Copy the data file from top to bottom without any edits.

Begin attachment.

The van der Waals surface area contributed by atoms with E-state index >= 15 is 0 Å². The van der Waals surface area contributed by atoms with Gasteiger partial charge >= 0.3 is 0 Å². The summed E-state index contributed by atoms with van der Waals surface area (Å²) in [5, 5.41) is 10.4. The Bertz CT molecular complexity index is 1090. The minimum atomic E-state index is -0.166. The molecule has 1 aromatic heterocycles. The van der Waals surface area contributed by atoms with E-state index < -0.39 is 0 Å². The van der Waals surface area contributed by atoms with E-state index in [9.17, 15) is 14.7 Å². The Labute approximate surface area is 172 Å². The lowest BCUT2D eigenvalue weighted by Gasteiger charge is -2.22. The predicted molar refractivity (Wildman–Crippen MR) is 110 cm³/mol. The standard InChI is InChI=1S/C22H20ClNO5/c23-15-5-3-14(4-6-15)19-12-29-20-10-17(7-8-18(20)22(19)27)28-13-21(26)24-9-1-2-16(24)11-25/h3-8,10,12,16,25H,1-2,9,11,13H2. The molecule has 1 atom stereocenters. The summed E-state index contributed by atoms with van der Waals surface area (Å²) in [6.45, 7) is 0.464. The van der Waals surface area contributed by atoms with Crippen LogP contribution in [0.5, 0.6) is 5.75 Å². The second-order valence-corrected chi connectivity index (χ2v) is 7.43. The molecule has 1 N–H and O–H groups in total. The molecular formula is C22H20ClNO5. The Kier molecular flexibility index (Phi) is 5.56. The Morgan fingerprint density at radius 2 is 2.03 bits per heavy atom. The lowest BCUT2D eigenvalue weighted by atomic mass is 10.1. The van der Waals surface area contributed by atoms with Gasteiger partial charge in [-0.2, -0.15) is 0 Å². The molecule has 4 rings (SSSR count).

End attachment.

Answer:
The van der Waals surface area contributed by atoms with E-state index >= 15 is 0 Å². The van der Waals surface area contributed by atoms with Gasteiger partial charge >= 0.3 is 0 Å². The summed E-state index contributed by atoms with van der Waals surface area (Å²) in [5, 5.41) is 10.4. The Bertz CT molecular complexity index is 1090. The minimum atomic E-state index is -0.166. The molecule has 1 aromatic heterocycles. The van der Waals surface area contributed by atoms with E-state index < -0.39 is 0 Å². The van der Waals surface area contributed by atoms with E-state index in [9.17, 15) is 14.7 Å². The Labute approximate surface area is 172 Å². The lowest BCUT2D eigenvalue weighted by Gasteiger charge is -2.22. The predicted molar refractivity (Wildman–Crippen MR) is 110 cm³/mol. The standard InChI is InChI=1S/C22H20ClNO5/c23-15-5-3-14(4-6-15)19-12-29-20-10-17(7-8-18(20)22(19)27)28-13-21(26)24-9-1-2-16(24)11-25/h3-8,10,12,16,25H,1-2,9,11,13H2. The molecule has 1 atom stereocenters. The summed E-state index contributed by atoms with van der Waals surface area (Å²) in [6.45, 7) is 0.464. The van der Waals surface area contributed by atoms with Crippen LogP contribution in [0.5, 0.6) is 5.75 Å². The second-order valence-corrected chi connectivity index (χ2v) is 7.43. The molecule has 1 N–H and O–H groups in total. The molecular formula is C22H20ClNO5. The Kier molecular flexibility index (Phi) is 5.56. The Morgan fingerprint density at radius 2 is 2.03 bits per heavy atom. The lowest BCUT2D eigenvalue weighted by atomic mass is 10.1. The van der Waals surface area contributed by atoms with Gasteiger partial charge in [-0.2, -0.15) is 0 Å². The molecule has 4 rings (SSSR count).